Short-term medical complications associated with in situ grommet include otorrhea, infection, blockage of grommet (granulation tissue), dislodgement, or premature extrusion. While long-term complications include myringosclerosis, TM atrophy, and permanent perforation. Of these, myringosclerosis was found to be the most common complication developing in 40–50% of grommet insertion cases. However, it is seen that myringosclerosis was not detrimental to hearing.[10,11] When grommet insertions were needed more than once, focal atrophy of the TM at the tube insertion site was seen in up to 40% of TMs. However, focal atrophy of the TM does not adversely affect long-term TM function as long as there is no development of middle ear atelectasis. Aeromedical complications that can possibly arise due to in situ grommet include entry of infection due to sweat, pain, deafness, tinnitus, bleeding, and free ventilation with ambient air which has the potential to induce vestibular vertigo and disorientation.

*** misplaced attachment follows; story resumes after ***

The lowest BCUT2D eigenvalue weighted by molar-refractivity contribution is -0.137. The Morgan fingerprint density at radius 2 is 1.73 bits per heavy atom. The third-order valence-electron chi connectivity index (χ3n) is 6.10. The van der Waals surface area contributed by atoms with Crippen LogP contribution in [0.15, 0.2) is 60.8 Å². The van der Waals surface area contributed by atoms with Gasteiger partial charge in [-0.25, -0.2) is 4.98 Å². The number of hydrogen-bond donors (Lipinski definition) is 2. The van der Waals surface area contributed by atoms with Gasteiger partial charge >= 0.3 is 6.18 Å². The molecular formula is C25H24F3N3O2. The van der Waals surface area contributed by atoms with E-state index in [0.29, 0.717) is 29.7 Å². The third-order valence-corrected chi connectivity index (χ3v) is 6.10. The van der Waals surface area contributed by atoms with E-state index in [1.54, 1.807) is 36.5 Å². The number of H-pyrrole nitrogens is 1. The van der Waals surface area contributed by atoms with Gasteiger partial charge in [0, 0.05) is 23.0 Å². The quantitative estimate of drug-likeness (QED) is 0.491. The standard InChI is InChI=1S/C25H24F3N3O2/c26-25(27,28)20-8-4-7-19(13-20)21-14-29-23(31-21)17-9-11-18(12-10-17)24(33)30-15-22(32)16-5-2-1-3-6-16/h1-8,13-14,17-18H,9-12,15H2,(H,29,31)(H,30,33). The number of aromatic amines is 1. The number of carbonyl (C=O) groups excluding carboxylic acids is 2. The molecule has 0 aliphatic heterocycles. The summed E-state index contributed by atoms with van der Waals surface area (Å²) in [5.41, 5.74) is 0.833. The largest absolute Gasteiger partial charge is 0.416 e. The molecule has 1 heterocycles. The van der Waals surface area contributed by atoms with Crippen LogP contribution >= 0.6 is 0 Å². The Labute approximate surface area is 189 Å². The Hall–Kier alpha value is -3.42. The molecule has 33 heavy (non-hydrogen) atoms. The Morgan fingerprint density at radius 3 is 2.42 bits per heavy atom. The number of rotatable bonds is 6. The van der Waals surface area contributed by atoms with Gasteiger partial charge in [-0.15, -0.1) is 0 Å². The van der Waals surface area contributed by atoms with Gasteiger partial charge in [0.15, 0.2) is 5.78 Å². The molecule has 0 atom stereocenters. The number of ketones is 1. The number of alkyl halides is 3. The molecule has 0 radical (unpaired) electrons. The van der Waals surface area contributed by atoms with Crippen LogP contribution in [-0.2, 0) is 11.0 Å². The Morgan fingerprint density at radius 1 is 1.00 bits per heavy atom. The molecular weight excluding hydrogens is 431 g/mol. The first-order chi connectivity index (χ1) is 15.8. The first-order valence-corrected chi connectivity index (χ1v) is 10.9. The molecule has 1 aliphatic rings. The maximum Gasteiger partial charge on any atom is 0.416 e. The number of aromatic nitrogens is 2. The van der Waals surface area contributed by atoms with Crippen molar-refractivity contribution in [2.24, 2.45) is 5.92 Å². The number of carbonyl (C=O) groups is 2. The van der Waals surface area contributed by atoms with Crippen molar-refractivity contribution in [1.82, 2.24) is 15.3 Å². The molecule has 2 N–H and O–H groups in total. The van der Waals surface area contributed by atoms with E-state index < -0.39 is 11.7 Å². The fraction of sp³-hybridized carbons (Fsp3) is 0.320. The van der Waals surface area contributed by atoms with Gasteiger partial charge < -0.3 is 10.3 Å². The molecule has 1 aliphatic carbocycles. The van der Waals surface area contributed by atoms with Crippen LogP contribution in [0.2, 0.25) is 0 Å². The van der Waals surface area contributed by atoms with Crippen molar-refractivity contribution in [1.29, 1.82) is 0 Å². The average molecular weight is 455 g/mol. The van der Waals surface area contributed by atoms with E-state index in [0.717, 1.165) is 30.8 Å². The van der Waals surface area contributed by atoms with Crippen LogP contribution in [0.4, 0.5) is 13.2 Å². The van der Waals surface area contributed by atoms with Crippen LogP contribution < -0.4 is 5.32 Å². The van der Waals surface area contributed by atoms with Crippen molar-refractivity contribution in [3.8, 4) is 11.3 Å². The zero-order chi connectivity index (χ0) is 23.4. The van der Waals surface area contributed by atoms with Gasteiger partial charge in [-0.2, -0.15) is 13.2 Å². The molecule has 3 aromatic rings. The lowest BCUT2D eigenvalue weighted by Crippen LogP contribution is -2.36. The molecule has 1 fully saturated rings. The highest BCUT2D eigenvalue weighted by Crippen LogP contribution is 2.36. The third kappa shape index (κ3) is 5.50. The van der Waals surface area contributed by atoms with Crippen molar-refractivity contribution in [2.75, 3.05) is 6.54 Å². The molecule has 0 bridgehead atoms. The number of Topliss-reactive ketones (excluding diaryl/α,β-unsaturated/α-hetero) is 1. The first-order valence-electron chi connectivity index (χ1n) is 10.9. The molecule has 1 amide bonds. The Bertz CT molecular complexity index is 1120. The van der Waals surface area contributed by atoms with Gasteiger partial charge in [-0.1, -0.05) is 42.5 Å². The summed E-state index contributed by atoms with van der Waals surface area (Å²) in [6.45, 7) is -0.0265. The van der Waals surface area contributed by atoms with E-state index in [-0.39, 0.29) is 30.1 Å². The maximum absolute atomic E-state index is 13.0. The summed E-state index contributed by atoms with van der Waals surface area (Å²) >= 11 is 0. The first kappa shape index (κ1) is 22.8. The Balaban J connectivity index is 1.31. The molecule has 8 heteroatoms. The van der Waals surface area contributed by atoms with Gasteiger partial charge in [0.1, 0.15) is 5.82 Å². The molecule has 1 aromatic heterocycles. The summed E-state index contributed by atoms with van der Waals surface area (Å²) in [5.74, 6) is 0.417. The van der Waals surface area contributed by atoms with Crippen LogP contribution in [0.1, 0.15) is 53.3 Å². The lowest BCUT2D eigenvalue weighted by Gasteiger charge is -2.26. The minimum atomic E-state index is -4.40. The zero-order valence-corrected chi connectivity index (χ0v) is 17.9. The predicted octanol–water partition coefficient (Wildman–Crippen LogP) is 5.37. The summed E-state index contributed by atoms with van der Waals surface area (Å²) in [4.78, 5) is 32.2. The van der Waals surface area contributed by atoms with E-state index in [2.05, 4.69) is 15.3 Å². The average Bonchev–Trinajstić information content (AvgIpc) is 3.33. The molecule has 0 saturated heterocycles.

Available military guidelines for disposal of aircrew with grommet in situ are sparse. DGCA, India, does not have any guideline for in situ grommet; however, perforation of TM is not compatible with flying. International Civil Aviation Organization in the Manual of Civil Aviation Medicine does not make any reference on in situ grommet. Existing guidelines by Joint Aviation Authorities governing civil aviation in Europe do not comment on certification with in situ grommet. Guide for medical examiners published by Federal Aviation Administration, USA also does not make any reference on in situ grommet but states that all ENT cases with prosthesis need careful evaluation giving due consideration to kind of prosthesis used, the person’s ability to cope up with the prosthesis, clinical progress following surgery, and the extent of hearing acuity attained or compromised. Certification for flying duties can be considered on a case to case basis by FAA, provided there is no active infection involved, symptoms have resolved, adequate hearing acuity is present, and there are no associated complications, especially dizziness and disequilibrium. Guide for Aviation Medical Examiners published by South African Civil Aviation Authority again does not comment on flying with in situ grommet. However, the case of civil aircrew discussed as Case – I successfully cleared his Class I medical examination with in situ grommet. CASA of Australia in its Designated Aviation Medical Examiner’s Clinical Practice Guidelines on ENT makes a reference for disposal of civil aircrew with in situ grommet. The guidelines clearly state that flying with in situ grommet is permitted provided the aircrew presents with no complications or pain and tympanometry and PTA values are within acceptable values.